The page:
The United States is poised to end its involvement in the war in Afghanistan after nearly 20 years of combat. While a withdrawal by the negotiated May 1 deadline would have been safer, President Joe Biden’s recent announcement that all U.S. troops will come home no later than September 11, 2021, is welcome news, especially for those who have fought and sacrificed in Afghanistan.
But our nation’s endless wars aren’t confined to Afghanistan. Over the last 20 years, U.S. troops have been deployed all over the world, most notably to Iraq. That war just reached its 18th anniversary. In fact, May 1 also marks the 18th anniversary of the famous “Mission Accomplished” speech, which declared a premature end to major combat operations in Iraq.
What do veterans of the war in Iraq think 18 years later?
Concerned Veterans for America Executive Director Nate Anderson sat down with Navy and Army Special Forces veteran Jason Beardsley and Marine Corps veteran Dan Caldwell, to discuss the lead up to the Iraq War, their experiences fighting there, and how the U.S. should proceed with ending our endless conflicts.
“Many of us have had children grow up in that time frame,” Beardsley says of the 18 years since the war in Iraq began. “It does remind us how long we’ve been at this.”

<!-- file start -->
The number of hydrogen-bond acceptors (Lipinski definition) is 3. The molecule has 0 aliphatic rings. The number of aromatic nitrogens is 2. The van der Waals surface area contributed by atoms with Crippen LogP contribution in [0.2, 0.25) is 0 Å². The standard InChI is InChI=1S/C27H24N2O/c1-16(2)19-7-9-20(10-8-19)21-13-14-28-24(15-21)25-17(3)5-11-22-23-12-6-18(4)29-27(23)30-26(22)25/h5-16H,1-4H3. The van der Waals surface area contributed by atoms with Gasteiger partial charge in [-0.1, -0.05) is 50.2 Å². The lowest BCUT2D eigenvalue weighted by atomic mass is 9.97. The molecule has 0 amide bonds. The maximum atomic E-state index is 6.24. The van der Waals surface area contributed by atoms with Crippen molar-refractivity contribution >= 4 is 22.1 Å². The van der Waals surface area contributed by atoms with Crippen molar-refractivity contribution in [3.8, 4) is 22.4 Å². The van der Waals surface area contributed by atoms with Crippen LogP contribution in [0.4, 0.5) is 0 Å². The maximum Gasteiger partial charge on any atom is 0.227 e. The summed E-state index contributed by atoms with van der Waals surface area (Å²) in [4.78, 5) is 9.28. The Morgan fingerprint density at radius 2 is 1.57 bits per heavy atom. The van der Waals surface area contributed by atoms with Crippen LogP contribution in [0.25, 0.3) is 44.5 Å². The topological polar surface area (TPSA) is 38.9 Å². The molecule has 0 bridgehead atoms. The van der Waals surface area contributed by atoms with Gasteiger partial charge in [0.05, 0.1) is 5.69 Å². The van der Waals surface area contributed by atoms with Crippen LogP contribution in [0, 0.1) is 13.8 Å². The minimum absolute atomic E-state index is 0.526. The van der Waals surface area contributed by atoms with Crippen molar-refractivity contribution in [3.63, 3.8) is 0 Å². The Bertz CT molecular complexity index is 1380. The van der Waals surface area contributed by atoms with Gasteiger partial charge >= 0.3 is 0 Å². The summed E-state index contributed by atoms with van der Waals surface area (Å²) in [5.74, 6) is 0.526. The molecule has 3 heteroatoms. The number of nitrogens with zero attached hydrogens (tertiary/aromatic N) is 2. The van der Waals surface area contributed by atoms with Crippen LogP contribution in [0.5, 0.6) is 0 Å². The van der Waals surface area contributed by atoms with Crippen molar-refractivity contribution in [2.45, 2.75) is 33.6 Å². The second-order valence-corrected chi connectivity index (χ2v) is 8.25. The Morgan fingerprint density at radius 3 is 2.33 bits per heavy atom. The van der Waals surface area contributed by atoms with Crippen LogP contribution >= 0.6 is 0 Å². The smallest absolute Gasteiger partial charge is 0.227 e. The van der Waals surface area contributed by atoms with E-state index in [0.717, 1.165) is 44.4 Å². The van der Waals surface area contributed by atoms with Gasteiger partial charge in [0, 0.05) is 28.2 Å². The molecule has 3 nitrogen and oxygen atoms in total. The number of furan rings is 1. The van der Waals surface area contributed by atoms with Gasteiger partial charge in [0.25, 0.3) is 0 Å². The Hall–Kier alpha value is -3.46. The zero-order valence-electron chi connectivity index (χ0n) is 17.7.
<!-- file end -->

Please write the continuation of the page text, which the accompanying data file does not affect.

In this interview, Beardsley and Caldwell gave an in-depth analysis of the events that led to American involvement in Iraq, and how Congress has neglected its responsibility to oversee and assess war efforts.
Beardsley attributes Congress’ lack of accountability on war powers to vague, “expandable” Authorizations for Use of Military Force. “It allows for [Congress] to cheer if we’re winning … decry if we’re losing and lay the blame at the foot of the White House.”
“Congress is kicking the can, or punting, a lot of its responsibilities,” Caldwell adds. “The right thing to do is study the issue, debate it, look at all the facts, and make the decision based on what you think is best for the country. But the reality is that most members of Congress right now don’t want to take those tough votes.”
Beardsley and Caldwell agree that it’s up to veterans and organizations, such as Concerned Veterans for America, to continue speaking from experience and holding members of Congress accountable for their decisions — or indecision — on military efforts and continuing endless wars. “It’s really on us and other groups to create that pressure,” Caldwell says.
Want to know more about war powers and the role Congress should play? Read more on The Overwatch.